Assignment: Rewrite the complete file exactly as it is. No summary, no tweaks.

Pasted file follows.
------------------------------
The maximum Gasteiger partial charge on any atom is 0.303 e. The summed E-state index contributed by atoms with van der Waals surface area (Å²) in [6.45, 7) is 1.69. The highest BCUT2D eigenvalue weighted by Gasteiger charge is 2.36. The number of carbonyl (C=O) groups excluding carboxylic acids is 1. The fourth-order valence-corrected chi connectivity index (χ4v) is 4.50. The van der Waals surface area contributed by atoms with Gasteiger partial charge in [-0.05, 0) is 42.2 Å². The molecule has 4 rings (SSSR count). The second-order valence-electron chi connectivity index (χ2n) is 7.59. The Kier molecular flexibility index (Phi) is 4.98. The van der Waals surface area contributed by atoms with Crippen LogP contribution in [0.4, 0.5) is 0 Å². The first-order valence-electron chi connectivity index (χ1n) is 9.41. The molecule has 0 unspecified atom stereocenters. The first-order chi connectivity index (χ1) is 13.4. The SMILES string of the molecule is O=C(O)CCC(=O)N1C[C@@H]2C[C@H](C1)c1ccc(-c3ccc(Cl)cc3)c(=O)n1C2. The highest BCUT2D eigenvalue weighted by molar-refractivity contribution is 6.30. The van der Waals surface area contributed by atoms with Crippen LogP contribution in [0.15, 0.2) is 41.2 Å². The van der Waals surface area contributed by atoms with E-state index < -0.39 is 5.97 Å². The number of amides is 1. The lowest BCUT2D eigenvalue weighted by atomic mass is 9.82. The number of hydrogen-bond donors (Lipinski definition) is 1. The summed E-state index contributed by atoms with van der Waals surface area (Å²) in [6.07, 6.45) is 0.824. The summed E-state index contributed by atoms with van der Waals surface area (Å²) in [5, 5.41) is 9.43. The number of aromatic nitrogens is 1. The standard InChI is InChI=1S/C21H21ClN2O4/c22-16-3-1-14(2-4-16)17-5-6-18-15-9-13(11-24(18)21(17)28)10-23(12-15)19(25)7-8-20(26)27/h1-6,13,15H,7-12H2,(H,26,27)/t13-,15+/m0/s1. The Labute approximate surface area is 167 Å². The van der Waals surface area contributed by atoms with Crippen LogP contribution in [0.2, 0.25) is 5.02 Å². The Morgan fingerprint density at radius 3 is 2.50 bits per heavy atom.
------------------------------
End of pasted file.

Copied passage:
The maximum Gasteiger partial charge on any atom is 0.303 e. The summed E-state index contributed by atoms with van der Waals surface area (Å²) in [6.45, 7) is 1.69. The highest BCUT2D eigenvalue weighted by Gasteiger charge is 2.36. The number of carbonyl (C=O) groups excluding carboxylic acids is 1. The fourth-order valence-corrected chi connectivity index (χ4v) is 4.50. The van der Waals surface area contributed by atoms with Gasteiger partial charge in [-0.05, 0) is 42.2 Å². The molecule has 4 rings (SSSR count). The second-order valence-electron chi connectivity index (χ2n) is 7.59. The Kier molecular flexibility index (Phi) is 4.98. The van der Waals surface area contributed by atoms with Crippen LogP contribution in [0.4, 0.5) is 0 Å². The first-order valence-electron chi connectivity index (χ1n) is 9.41. The molecule has 0 unspecified atom stereocenters. The first-order chi connectivity index (χ1) is 13.4. The SMILES string of the molecule is O=C(O)CCC(=O)N1C[C@@H]2C[C@H](C1)c1ccc(-c3ccc(Cl)cc3)c(=O)n1C2. The highest BCUT2D eigenvalue weighted by molar-refractivity contribution is 6.30. The van der Waals surface area contributed by atoms with Crippen LogP contribution in [0.15, 0.2) is 41.2 Å². The van der Waals surface area contributed by atoms with E-state index < -0.39 is 5.97 Å². The number of amides is 1. The lowest BCUT2D eigenvalue weighted by atomic mass is 9.82. The number of hydrogen-bond donors (Lipinski definition) is 1. The summed E-state index contributed by atoms with van der Waals surface area (Å²) in [6.07, 6.45) is 0.824. The summed E-state index contributed by atoms with van der Waals surface area (Å²) in [5, 5.41) is 9.43. The number of aromatic nitrogens is 1. The standard InChI is InChI=1S/C21H21ClN2O4/c22-16-3-1-14(2-4-16)17-5-6-18-15-9-13(11-24(18)21(17)28)10-23(12-15)19(25)7-8-20(26)27/h1-6,13,15H,7-12H2,(H,26,27)/t13-,15+/m0/s1. The Labute approximate surface area is 167 Å². The van der Waals surface area contributed by atoms with Crippen LogP contribution in [0.2, 0.25) is 5.02 Å². The Morgan fingerprint density at radius 3 is 2.50 bits per heavy atom.